How’s your relationship with your weight scale?
Do you hop on daily (sometimes several times a day) to check and see the fluctuations that can happen during your waking hours or do you hide it, taking days and even weeks away before stepping on to see what the “verdict” is?
I have clients that do both and everything in between.
Myself? I weigh once or twice a week. Sometimes more if I’m doing something crafty with my diet but that doesn’t happen too often.
Depending on which coach you follow (and there are many great ones out there), some will say to weigh yourself daily if you’re trying to lose fat.
Some lean towards once a week, others opt for every other week.
I’ve even seen some coaches encourage their clients to throw the scale out and focus on how the body feels, how clothes fit, and maybe some tape measurements since they can unveil composition changes that the scale might not pick up on.
I say, weigh as often as you can psychologically handle that allows you to make progress but still correct your course if things aren’t heading the direction you want.
A little over a year ago, I highlighted the game my father played when I helped him lose weight. I always loved his philosophy for daily weigh-ins. You can read about that HERE.
Beyond your frequency of weighing, there’s another area to consider and that’s the lengths you’ll go to get the scale number to drop.
For those who are new to my writing, I’m not a fan of aggressive diet deficits. I think they can be helpful for certain individuals but in many cases, I’d prefer a doctor is involved especially if the caloric intake is extremely low just to make sure nothing funny is happening with the thyroid, the hormones, or just general recovery.
However, I do find that some clients get seduced by the number. There’s something about instant gratification that gets people doing all sorts of wacky things with their diets just to keep that number scaling down.
-Drastically reducing/eliminating carbohydrates (including fruits and vegetables)
-Drastically reducing/eliminating sodium
-Drinking at least a gallon of water a day
-Drastically increasing fiber/taking laxatives
-Embarking on 24+ hour fasting protocols
Now, before I get the wrath of those who utilize any of these tactics, I’d say they can all be used effectively depending on the individual. Also, if a lower number on the scale is all that matters and you don’t care whether you’re losing fat or muscle, then maybe more extreme measures are your cup of tea.
I like a more methodical approach to dieting because I find that people learn more about themselves, their habits/routines, and gain better insight into how they want to live their lives after they reach their desired weight.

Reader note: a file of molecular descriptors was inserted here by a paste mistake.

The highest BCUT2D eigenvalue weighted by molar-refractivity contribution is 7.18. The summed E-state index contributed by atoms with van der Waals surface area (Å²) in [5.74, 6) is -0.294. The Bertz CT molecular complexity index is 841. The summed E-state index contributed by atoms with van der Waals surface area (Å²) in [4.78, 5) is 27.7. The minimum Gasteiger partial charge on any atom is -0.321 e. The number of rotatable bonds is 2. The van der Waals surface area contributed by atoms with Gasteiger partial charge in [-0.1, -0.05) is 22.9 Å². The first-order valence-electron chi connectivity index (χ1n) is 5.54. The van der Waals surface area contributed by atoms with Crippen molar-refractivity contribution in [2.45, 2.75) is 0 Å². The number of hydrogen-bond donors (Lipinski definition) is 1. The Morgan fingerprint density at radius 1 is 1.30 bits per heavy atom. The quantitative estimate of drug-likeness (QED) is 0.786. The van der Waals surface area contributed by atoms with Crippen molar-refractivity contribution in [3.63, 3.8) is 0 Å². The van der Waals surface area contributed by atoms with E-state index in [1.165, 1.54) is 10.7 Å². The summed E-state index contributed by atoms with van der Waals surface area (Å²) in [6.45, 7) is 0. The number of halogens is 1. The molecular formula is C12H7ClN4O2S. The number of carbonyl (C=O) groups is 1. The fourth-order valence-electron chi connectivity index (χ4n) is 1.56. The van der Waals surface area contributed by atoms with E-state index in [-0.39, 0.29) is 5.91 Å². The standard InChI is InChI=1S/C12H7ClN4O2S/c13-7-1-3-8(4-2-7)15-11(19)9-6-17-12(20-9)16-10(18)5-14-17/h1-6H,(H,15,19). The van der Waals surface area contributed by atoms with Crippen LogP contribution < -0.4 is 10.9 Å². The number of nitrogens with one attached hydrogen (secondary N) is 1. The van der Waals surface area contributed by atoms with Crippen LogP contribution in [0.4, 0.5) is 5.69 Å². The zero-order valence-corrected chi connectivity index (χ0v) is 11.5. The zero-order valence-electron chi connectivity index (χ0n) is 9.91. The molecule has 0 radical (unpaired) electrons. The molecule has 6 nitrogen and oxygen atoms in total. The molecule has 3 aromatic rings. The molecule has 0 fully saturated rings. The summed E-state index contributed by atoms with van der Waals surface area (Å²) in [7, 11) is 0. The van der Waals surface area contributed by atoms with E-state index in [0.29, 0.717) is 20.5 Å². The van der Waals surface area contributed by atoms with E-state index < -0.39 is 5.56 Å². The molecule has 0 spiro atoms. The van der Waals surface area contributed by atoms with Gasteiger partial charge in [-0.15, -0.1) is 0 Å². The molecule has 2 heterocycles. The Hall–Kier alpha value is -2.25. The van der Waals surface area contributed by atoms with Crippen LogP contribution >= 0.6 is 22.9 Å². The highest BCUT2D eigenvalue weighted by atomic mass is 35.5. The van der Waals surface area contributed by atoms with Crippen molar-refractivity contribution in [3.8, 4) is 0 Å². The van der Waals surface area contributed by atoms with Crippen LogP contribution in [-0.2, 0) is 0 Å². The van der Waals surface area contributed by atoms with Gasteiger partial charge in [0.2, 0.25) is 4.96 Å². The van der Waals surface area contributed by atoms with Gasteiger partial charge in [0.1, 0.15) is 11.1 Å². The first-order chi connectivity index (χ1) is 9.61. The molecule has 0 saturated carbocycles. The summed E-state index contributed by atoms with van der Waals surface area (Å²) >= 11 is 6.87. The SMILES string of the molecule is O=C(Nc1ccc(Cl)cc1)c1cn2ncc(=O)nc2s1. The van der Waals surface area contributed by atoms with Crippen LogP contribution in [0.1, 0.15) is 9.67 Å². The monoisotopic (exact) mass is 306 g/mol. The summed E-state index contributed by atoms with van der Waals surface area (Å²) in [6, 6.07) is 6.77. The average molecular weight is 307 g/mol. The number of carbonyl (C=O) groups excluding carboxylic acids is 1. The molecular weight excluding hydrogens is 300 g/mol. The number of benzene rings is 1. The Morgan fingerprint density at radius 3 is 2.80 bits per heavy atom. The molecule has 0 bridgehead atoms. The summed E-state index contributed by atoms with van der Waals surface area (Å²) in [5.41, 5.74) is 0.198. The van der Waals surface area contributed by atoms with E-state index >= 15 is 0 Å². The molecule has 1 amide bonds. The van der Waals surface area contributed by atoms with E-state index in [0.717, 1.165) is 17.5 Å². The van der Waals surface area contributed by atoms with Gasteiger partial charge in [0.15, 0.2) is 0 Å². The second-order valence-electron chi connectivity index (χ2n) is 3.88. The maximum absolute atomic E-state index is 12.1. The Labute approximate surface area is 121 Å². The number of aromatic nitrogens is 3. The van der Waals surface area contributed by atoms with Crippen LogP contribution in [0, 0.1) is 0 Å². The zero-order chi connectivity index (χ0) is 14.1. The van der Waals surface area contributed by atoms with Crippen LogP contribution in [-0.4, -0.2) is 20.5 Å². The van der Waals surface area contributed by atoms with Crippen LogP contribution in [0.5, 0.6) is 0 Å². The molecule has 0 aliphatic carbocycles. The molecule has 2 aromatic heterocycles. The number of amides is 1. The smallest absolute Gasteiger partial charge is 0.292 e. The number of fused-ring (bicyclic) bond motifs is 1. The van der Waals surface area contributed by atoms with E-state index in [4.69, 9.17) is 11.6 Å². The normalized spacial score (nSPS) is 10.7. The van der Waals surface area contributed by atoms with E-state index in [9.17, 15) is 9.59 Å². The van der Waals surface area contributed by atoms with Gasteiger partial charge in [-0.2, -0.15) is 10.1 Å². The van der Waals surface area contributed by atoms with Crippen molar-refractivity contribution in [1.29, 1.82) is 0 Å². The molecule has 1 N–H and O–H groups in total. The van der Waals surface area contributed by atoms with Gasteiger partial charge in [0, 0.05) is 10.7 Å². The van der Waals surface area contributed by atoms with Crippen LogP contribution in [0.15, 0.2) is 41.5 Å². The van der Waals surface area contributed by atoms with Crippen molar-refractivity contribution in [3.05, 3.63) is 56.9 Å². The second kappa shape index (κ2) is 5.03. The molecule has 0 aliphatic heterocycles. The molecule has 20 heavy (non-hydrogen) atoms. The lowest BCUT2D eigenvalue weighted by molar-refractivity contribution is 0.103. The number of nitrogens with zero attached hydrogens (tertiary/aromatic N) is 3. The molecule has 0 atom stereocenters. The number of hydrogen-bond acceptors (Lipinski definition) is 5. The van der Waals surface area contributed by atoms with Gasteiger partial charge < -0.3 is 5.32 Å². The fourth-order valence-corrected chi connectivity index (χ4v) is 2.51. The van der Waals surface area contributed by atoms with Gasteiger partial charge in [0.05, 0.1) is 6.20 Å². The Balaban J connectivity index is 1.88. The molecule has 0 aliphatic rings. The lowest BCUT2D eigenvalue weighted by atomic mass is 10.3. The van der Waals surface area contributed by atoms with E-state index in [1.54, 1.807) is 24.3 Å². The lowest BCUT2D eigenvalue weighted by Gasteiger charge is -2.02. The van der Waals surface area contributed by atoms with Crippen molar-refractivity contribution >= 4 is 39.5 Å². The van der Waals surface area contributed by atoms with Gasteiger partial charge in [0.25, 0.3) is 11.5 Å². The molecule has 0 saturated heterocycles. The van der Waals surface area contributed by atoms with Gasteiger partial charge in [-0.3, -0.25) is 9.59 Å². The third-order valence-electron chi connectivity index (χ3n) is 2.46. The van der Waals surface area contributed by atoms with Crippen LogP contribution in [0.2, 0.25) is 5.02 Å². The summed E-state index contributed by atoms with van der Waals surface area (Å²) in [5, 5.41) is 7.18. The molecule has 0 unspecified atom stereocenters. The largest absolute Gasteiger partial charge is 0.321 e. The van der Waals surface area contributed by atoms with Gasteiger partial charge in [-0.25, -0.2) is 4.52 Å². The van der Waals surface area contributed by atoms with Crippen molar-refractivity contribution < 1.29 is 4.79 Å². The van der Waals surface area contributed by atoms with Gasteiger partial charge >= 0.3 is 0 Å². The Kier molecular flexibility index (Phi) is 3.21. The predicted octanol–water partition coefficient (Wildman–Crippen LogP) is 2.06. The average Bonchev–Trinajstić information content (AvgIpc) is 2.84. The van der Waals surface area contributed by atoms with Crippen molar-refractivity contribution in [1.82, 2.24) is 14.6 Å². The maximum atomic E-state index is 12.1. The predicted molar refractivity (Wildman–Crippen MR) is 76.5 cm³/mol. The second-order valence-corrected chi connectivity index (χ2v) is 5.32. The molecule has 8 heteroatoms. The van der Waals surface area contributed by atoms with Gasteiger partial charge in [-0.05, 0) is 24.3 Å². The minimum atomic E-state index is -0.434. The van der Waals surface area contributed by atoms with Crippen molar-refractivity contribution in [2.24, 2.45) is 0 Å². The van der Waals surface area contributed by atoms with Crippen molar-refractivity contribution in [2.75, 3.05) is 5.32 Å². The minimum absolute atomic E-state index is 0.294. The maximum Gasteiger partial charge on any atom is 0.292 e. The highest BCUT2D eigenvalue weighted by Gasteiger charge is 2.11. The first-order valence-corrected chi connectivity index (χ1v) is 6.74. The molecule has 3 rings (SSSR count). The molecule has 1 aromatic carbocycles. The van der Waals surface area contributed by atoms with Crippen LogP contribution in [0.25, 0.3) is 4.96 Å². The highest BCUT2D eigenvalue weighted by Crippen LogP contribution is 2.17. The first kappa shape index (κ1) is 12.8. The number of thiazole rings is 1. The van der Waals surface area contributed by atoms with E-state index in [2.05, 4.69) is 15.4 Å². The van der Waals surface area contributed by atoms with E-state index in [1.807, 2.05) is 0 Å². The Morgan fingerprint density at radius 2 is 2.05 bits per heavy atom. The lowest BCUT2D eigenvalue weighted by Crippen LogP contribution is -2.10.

The other problem I encounter, is that many people who diet with no regard for macronutrient breakdowns or a strategic strength training plan, end up losing more muscle mass than they ever bargained for.
This isn’t just about aesthetics either. The less muscle you have, comparatively speaking, the less metabolically active you’ll be when you reach your desired weight and that will have an effect on your maintenance calories.
You’ll also find a decrease in NEAT (non-exercise activity thermogenesis) levels which can contribute to less movement throughout the day. I wrote more about that HERE.
In addition, you may find your recovery from your workouts to be compromised, as well as sleep, libido and your levels of strength (assuming you’re strength training).
I have to remind the “seduced” that the body will do all it can to find homeostasis and temporarily halt fat loss. This tends to happen even more when dieters take their given deficit and drive it more aggressively down.
It’s times like this when you may want to ask yourself: what’s the most important thing, a healthier body or a smaller body? Yes, you can have both if you’re patient and consistent.
So, this is a kind plea: treat your body better. If the scale has taken over in your weight loss plan, ask yourself how you can eat in a healthier way as opposed to being simply a smaller version of you.
In light of the current Corona virus pandemic, sticking with a more modest deficit could make a big difference with your immune system. A more aggressive diet creates a more stressful physical/mental environment for you, which in turn, can affect your body’s immune system.
In many ways, working methodically towards a healthier body can benefit you at a time like this. Just pay closer attention to how you’re approaching it:
-Eat minimally processed foods
-Aim for lean proteins in every meal
-Focus on fibrous fruits, vegetables and whole grains
-Feel challenged (not crushed) after workouts
-Maintain consistent and restful sleep habits
-Learn your body’s signals about when to push your training and when to pull back
Most importantly, stay healthy and stay safe. Fat loss may not be the most crucial priority in your life right now.
“We Make Great People Greater”